Testing Ascertainment bias and RNA secondary structure morphometrics as reliable phylogenetic signals
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Status: 
Ongoing

Computer based programmes have been developed for the reconstruction of phylogenetic relationships among taxa. However, existing methods are reliable only when the divergence among taxa is moderate. In the extreme cases where divergences are especially deep, they have proved unreliable. This infidelity has misled phylogenetic inferences for many life forms, leading to mismanagement with varying degrees of severity, ranging from taxonomic lumping in biological conservation to misdiagnosis in human medicine. Especially in medicine where human health is concerned and hence accurate phylogenies are essential to understand pathogen lineages and biochemical pathways; accurate algorithms whose fidelity transcends hierarchical levels of genetic divergences are required. This project aims to formulate computational methods that dissipate homoplasy, a common nuisance in phylogenetic inferences among taxa with deep divergences. I am currently testing the diagnostic value of Ascertainment bias, and RNA secondary structure morphometrics as phylogenetic probes. Morphometric variations on RNA secondary structures among taxa is expected to be proportional to their evolutionary distances, while ascertainment bias (absolute allele sizes in focal species being often greater than that found in related species) should reflects the relative phylogenetic distance from the focal taxa.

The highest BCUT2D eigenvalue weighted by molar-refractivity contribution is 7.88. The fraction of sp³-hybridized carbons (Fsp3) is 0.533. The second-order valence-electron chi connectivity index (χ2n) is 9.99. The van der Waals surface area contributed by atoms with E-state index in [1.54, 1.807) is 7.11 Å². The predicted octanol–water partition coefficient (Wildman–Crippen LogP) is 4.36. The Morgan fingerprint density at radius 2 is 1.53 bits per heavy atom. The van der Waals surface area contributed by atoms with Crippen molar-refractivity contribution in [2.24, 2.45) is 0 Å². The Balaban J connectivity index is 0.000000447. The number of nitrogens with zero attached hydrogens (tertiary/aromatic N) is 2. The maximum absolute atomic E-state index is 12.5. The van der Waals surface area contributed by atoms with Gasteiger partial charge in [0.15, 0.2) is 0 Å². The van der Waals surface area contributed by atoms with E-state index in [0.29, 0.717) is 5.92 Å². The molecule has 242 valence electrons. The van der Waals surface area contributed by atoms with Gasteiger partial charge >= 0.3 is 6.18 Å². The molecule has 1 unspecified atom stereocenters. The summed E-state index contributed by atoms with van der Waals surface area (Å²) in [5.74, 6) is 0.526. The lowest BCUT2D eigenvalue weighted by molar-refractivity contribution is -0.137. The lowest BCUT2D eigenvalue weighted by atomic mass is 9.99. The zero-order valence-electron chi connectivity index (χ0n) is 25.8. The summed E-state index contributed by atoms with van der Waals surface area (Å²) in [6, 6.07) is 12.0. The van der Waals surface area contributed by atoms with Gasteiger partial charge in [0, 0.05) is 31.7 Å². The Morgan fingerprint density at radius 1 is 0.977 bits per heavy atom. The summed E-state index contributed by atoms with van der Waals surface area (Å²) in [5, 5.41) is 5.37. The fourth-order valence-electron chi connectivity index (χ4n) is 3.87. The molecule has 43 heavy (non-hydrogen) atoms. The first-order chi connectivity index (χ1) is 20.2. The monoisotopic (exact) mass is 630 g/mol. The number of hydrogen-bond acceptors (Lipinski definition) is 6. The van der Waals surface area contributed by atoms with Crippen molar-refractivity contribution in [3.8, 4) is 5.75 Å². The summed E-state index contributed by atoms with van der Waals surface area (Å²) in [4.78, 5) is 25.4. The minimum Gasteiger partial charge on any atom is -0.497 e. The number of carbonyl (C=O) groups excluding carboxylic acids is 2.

Collaborators: 

Joel W. Ochieng.

Start Year: 
2012
End Year: 
2015